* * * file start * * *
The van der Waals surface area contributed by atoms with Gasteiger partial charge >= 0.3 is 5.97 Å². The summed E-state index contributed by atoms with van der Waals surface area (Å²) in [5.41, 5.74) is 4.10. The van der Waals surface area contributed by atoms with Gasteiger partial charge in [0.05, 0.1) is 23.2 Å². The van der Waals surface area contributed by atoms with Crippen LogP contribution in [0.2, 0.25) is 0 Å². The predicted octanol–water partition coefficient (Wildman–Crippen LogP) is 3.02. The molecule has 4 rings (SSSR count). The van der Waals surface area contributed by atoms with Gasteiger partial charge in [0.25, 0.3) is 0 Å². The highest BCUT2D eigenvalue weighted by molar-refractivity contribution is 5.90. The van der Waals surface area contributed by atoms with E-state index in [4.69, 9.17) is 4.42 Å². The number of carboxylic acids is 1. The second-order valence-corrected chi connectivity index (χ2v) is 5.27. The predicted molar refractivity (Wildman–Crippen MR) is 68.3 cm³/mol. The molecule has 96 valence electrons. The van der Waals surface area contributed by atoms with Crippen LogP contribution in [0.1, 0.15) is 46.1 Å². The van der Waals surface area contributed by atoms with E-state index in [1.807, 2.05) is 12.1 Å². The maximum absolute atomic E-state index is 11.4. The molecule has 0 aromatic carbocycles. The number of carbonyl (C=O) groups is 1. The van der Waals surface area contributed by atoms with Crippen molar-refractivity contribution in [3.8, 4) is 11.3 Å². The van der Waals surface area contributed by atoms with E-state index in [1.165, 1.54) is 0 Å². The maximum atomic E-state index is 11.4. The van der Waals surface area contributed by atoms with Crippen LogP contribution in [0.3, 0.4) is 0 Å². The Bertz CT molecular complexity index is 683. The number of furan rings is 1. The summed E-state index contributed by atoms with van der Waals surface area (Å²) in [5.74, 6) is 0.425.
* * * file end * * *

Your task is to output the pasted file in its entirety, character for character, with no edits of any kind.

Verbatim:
The van der Waals surface area contributed by atoms with Gasteiger partial charge >= 0.3 is 5.97 Å². The summed E-state index contributed by atoms with van der Waals surface area (Å²) in [5.41, 5.74) is 4.10. The van der Waals surface area contributed by atoms with Gasteiger partial charge in [0.05, 0.1) is 23.2 Å². The van der Waals surface area contributed by atoms with Crippen LogP contribution in [0.2, 0.25) is 0 Å². The predicted octanol–water partition coefficient (Wildman–Crippen LogP) is 3.02. The molecule has 4 rings (SSSR count). The van der Waals surface area contributed by atoms with Gasteiger partial charge in [0.25, 0.3) is 0 Å². The highest BCUT2D eigenvalue weighted by molar-refractivity contribution is 5.90. The van der Waals surface area contributed by atoms with E-state index in [4.69, 9.17) is 4.42 Å². The number of carboxylic acids is 1. The second-order valence-corrected chi connectivity index (χ2v) is 5.27. The predicted molar refractivity (Wildman–Crippen MR) is 68.3 cm³/mol. The molecule has 96 valence electrons. The van der Waals surface area contributed by atoms with Crippen LogP contribution in [0.1, 0.15) is 46.1 Å². The van der Waals surface area contributed by atoms with E-state index in [1.807, 2.05) is 12.1 Å². The maximum absolute atomic E-state index is 11.4. The molecule has 0 aromatic carbocycles. The number of carbonyl (C=O) groups is 1. The van der Waals surface area contributed by atoms with Crippen molar-refractivity contribution in [3.8, 4) is 11.3 Å². The van der Waals surface area contributed by atoms with E-state index in [1.165, 1.54) is 0 Å². The maximum atomic E-state index is 11.4. The van der Waals surface area contributed by atoms with Crippen LogP contribution in [0.3, 0.4) is 0 Å². The Bertz CT molecular complexity index is 683. The number of furan rings is 1. The summed E-state index contributed by atoms with van der Waals surface area (Å²) in [5.74, 6) is 0.425.